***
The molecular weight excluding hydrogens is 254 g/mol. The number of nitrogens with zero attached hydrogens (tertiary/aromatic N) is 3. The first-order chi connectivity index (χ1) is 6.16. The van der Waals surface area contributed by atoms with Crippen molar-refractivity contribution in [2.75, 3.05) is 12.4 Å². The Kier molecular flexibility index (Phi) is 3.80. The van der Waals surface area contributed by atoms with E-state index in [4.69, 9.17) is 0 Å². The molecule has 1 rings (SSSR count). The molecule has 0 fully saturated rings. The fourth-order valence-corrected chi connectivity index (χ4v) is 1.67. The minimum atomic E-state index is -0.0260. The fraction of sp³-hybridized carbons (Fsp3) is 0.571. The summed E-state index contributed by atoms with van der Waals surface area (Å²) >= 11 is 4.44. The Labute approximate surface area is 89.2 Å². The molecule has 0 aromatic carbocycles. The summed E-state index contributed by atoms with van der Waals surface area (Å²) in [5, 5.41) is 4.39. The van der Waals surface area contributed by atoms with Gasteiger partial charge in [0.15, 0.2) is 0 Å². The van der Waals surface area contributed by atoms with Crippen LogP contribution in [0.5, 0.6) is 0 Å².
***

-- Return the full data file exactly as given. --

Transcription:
The molecular weight excluding hydrogens is 254 g/mol. The number of nitrogens with zero attached hydrogens (tertiary/aromatic N) is 3. The first-order chi connectivity index (χ1) is 6.16. The van der Waals surface area contributed by atoms with Crippen molar-refractivity contribution in [2.75, 3.05) is 12.4 Å². The Kier molecular flexibility index (Phi) is 3.80. The van der Waals surface area contributed by atoms with E-state index in [4.69, 9.17) is 0 Å². The molecule has 1 rings (SSSR count). The molecule has 0 fully saturated rings. The fourth-order valence-corrected chi connectivity index (χ4v) is 1.67. The minimum atomic E-state index is -0.0260. The fraction of sp³-hybridized carbons (Fsp3) is 0.571. The summed E-state index contributed by atoms with van der Waals surface area (Å²) >= 11 is 4.44. The Labute approximate surface area is 89.2 Å². The molecule has 0 aromatic carbocycles. The summed E-state index contributed by atoms with van der Waals surface area (Å²) in [5, 5.41) is 4.39. The van der Waals surface area contributed by atoms with Gasteiger partial charge in [0.15, 0.2) is 0 Å². The van der Waals surface area contributed by atoms with Crippen LogP contribution in [0.5, 0.6) is 0 Å².